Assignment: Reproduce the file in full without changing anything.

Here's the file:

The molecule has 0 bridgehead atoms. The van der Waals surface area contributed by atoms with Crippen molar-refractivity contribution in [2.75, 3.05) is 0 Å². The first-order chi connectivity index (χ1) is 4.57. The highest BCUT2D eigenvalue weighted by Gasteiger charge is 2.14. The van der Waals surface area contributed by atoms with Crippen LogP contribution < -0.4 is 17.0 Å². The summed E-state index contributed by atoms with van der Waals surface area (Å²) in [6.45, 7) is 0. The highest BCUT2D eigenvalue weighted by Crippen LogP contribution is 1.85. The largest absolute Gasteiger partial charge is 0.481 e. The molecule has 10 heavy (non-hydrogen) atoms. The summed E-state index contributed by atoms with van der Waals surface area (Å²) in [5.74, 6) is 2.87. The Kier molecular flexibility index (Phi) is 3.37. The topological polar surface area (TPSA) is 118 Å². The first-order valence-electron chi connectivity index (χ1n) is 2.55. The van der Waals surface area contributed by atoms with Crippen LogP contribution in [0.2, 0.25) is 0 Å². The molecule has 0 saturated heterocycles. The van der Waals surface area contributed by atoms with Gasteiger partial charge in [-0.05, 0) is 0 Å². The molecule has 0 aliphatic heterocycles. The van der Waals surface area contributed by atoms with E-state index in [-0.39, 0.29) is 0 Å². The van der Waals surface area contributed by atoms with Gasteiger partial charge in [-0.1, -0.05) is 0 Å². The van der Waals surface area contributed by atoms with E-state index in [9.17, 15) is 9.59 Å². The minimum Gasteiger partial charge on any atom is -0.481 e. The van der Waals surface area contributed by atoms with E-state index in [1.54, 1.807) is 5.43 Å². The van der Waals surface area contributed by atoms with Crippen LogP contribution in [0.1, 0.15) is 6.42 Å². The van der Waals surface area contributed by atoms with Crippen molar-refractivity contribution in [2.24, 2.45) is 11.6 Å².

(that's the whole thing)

The molecule has 0 bridgehead atoms. The van der Waals surface area contributed by atoms with Crippen molar-refractivity contribution in [2.75, 3.05) is 0 Å². The first-order chi connectivity index (χ1) is 4.57. The highest BCUT2D eigenvalue weighted by Gasteiger charge is 2.14. The van der Waals surface area contributed by atoms with Crippen LogP contribution < -0.4 is 17.0 Å². The summed E-state index contributed by atoms with van der Waals surface area (Å²) in [6.45, 7) is 0. The highest BCUT2D eigenvalue weighted by Crippen LogP contribution is 1.85. The largest absolute Gasteiger partial charge is 0.481 e. The molecule has 10 heavy (non-hydrogen) atoms. The summed E-state index contributed by atoms with van der Waals surface area (Å²) in [5.74, 6) is 2.87. The Kier molecular flexibility index (Phi) is 3.37. The topological polar surface area (TPSA) is 118 Å². The first-order valence-electron chi connectivity index (χ1n) is 2.55. The van der Waals surface area contributed by atoms with Crippen LogP contribution in [0.2, 0.25) is 0 Å². The molecule has 0 saturated heterocycles. The van der Waals surface area contributed by atoms with Gasteiger partial charge in [-0.05, 0) is 0 Å². The molecule has 0 aliphatic heterocycles. The van der Waals surface area contributed by atoms with E-state index in [-0.39, 0.29) is 0 Å². The van der Waals surface area contributed by atoms with Gasteiger partial charge in [-0.1, -0.05) is 0 Å². The van der Waals surface area contributed by atoms with E-state index in [9.17, 15) is 9.59 Å². The minimum Gasteiger partial charge on any atom is -0.481 e. The van der Waals surface area contributed by atoms with E-state index in [1.54, 1.807) is 5.43 Å². The van der Waals surface area contributed by atoms with Crippen LogP contribution in [0.1, 0.15) is 6.42 Å². The van der Waals surface area contributed by atoms with Crippen molar-refractivity contribution in [2.24, 2.45) is 11.6 Å².